Antigone, Traverse Theatre, Review

Rating (out of 5)
Show details
Lung Ha's Theatre Company with NYOS Futures
Adrian Osmond (writer), Maria Oller (director), Kenneth Dempster (composer), Becky Minto (set designer), Andrew MacCall (sound designer) Simon Wilkinson (lighting designer)
Nicola Tuxworth (Antigone), Sean Hay (Creon), Teri Robb (Ismene), Douglas Briglam (Haemon), Katrina Merrilees (Hypatia), Kirsty Hamilton (Euthalia)
Running time

‘Antigone’ continues to fascinate; from Jean Anouilh’s version of over half a century ago, through Tom Paulin’s Belfast-accented reworking as ‘The Riot Act’ and Gerry Mulgrew’s Communicado production, ironically drenched in Mediterranean sunlight, writers and theatre companies continue to be drawn to the story of one person’s stubborn belief in her own view of what is right.

Adrian Desmond’s interpretation is given a thorough road testing by Lung Ha’s theatre company, working in close collaboration with National Youth Orchestra of Scotland’s Futures (members embarking on professional careers).

The production itself manages to encompass both enough of the bare bones of Sophocles’ Theban cycle and its timeless concerns to achieve a genuinely satisfying hour spent in the theatre.

Although professional Sean Hay plays Creon, more regular members of Lung Ha’s make up the chorus and play in a number of other roles.  The chorus, always an essential element of all classical Greek drama work physically and vocally to adorn (in the best sense) the text. Nicola Tuxworth’s articulate Antigone treads a delicate line; one moment the precocious minx any uncle might want to slap, the next the fully-grown woman any sensible man pays heed to.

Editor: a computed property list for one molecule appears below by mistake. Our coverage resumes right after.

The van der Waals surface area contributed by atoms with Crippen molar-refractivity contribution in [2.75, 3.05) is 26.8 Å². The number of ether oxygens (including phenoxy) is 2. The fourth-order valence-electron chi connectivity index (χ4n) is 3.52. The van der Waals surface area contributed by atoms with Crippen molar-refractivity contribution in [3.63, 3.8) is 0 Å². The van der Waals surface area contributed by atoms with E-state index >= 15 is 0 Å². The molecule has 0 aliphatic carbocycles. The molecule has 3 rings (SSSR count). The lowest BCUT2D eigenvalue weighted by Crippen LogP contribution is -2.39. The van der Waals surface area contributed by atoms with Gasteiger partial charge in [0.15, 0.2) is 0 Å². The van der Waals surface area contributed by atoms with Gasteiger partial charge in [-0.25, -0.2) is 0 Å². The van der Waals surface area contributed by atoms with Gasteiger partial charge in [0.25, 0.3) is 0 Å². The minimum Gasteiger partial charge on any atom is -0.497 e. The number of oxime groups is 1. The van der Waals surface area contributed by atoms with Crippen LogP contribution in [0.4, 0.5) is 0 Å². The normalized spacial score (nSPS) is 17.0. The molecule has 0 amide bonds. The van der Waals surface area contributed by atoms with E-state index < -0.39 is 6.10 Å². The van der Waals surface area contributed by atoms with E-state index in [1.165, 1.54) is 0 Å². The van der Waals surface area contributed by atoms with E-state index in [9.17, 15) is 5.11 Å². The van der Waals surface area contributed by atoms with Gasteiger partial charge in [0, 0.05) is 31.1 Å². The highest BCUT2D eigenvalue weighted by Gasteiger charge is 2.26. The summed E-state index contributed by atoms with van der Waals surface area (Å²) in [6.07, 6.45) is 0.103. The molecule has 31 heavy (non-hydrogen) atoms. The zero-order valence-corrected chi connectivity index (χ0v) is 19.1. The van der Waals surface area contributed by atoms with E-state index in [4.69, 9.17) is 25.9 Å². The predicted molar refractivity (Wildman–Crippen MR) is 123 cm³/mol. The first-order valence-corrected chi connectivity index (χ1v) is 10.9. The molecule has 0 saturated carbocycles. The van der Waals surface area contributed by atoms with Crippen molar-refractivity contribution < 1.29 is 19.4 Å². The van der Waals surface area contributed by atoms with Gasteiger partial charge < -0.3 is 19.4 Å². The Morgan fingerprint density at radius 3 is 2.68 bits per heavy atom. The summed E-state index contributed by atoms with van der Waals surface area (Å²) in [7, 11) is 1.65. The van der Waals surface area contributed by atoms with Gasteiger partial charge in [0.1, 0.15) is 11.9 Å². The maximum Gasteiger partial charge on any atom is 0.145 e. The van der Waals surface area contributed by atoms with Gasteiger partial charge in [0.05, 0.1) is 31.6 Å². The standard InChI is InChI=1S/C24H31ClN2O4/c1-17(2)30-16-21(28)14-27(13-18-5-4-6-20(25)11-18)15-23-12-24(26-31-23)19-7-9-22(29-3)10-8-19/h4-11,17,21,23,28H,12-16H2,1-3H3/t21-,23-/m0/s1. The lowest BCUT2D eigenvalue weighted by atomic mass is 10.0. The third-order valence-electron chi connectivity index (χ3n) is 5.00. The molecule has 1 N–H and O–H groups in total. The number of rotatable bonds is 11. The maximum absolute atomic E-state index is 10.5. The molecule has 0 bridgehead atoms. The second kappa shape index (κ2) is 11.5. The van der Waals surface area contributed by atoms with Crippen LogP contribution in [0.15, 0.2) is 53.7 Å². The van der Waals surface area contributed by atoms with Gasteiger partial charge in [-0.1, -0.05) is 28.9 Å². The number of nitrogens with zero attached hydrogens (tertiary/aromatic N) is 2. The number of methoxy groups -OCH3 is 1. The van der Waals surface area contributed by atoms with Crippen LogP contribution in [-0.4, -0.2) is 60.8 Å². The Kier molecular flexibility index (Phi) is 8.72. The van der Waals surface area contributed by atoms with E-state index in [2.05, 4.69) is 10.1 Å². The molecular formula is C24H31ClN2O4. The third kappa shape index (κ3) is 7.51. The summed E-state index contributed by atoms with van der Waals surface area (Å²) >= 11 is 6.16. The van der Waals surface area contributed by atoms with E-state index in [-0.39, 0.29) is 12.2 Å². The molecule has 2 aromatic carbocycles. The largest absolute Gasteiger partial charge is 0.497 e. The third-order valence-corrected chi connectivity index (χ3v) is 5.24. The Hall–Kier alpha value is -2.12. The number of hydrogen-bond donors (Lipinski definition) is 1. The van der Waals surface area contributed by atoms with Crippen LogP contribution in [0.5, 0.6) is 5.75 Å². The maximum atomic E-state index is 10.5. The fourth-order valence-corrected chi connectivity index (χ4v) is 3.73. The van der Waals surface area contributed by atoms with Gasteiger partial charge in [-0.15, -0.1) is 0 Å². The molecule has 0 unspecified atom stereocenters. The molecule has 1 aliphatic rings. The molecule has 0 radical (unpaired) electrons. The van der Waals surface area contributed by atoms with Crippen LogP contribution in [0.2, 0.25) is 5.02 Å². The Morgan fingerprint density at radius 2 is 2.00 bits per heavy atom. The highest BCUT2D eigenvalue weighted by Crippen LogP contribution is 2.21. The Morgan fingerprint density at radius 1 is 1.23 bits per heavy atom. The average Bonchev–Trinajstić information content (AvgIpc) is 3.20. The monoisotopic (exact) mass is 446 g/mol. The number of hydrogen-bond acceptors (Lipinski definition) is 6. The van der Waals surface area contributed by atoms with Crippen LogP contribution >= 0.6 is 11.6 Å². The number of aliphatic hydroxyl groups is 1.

Her passionately argued case presents the perfect foil to Hay’s Creon, caught between self-serving political pragmatism and a dawning sense of the dangerous legacy his posturing will lead to. Teri Robb brings to Ismene a convincing sisterly tenderness, not always apparent in this difficult and sometimes thankless role.

What enhances the entire production, however, is Kenneth Dempster’s score, played to pitch-perfection by members of NYOS Futures. Floating lyrically above yet always alongside the action, it forms a perfect support to both the physical action and spoken passages of the play.

Lung Ha’s, by nature of its inclusivity, is perhaps the perfect company to perform a play in which the concept of the Greek polis, the essential building block of Greek society, is pitched against the wishes of the individual. What makes Antigone such a shocking character to Sophocles’ contemporaries is what makes her so sympathetic to ourselves. That Lung Ha’s achieve so much in one hour on the stage is a tribute to their concerted and co-ordinated efforts and is our great good fortune.

Show times 15 & 17 March (returns only)